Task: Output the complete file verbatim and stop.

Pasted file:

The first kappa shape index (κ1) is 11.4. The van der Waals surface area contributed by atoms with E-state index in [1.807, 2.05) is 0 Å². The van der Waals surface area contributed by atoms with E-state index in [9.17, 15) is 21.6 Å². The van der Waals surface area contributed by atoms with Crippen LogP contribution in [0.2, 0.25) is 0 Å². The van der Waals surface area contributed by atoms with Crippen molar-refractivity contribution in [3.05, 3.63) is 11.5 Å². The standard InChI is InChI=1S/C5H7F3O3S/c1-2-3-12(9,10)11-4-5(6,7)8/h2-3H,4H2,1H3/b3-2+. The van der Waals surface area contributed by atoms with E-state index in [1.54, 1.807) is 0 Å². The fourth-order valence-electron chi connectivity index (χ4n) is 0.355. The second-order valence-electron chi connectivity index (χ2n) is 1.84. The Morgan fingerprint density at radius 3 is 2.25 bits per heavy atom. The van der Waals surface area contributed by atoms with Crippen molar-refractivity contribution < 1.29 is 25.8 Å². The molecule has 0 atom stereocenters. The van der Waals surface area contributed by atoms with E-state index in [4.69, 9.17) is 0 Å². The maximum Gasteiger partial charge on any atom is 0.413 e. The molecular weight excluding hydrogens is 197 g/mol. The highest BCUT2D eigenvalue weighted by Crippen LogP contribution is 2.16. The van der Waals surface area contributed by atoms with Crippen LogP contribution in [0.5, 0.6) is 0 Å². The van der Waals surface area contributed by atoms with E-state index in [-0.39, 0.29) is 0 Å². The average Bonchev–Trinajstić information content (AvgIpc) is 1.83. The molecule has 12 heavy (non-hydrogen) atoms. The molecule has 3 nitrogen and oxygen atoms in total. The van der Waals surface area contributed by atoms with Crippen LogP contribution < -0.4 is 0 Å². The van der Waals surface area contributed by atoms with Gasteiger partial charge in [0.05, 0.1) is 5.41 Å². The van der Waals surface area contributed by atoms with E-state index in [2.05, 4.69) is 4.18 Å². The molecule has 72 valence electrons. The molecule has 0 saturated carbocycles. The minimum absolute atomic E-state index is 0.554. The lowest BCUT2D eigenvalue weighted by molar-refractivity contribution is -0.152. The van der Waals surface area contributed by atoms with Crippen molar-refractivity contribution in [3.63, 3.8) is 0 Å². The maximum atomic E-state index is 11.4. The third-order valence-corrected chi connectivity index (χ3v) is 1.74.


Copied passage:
The first kappa shape index (κ1) is 11.4. The van der Waals surface area contributed by atoms with E-state index in [1.807, 2.05) is 0 Å². The van der Waals surface area contributed by atoms with E-state index in [9.17, 15) is 21.6 Å². The van der Waals surface area contributed by atoms with Crippen LogP contribution in [0.2, 0.25) is 0 Å². The van der Waals surface area contributed by atoms with Crippen molar-refractivity contribution in [3.05, 3.63) is 11.5 Å². The standard InChI is InChI=1S/C5H7F3O3S/c1-2-3-12(9,10)11-4-5(6,7)8/h2-3H,4H2,1H3/b3-2+. The van der Waals surface area contributed by atoms with E-state index in [1.54, 1.807) is 0 Å². The fourth-order valence-electron chi connectivity index (χ4n) is 0.355. The second-order valence-electron chi connectivity index (χ2n) is 1.84. The Morgan fingerprint density at radius 3 is 2.25 bits per heavy atom. The van der Waals surface area contributed by atoms with Crippen molar-refractivity contribution < 1.29 is 25.8 Å². The molecule has 0 atom stereocenters. The van der Waals surface area contributed by atoms with E-state index in [4.69, 9.17) is 0 Å². The maximum Gasteiger partial charge on any atom is 0.413 e. The molecular weight excluding hydrogens is 197 g/mol. The highest BCUT2D eigenvalue weighted by Crippen LogP contribution is 2.16. The van der Waals surface area contributed by atoms with Crippen LogP contribution in [0.5, 0.6) is 0 Å². The van der Waals surface area contributed by atoms with E-state index in [-0.39, 0.29) is 0 Å². The average Bonchev–Trinajstić information content (AvgIpc) is 1.83. The molecule has 12 heavy (non-hydrogen) atoms. The molecule has 3 nitrogen and oxygen atoms in total. The van der Waals surface area contributed by atoms with Crippen LogP contribution < -0.4 is 0 Å². The van der Waals surface area contributed by atoms with Gasteiger partial charge in [0.05, 0.1) is 5.41 Å². The van der Waals surface area contributed by atoms with E-state index in [2.05, 4.69) is 4.18 Å². The molecule has 72 valence electrons. The molecule has 0 saturated carbocycles. The minimum absolute atomic E-state index is 0.554. The lowest BCUT2D eigenvalue weighted by molar-refractivity contribution is -0.152. The van der Waals surface area contributed by atoms with Crippen molar-refractivity contribution in [3.63, 3.8) is 0 Å². The maximum atomic E-state index is 11.4. The third-order valence-corrected chi connectivity index (χ3v) is 1.74.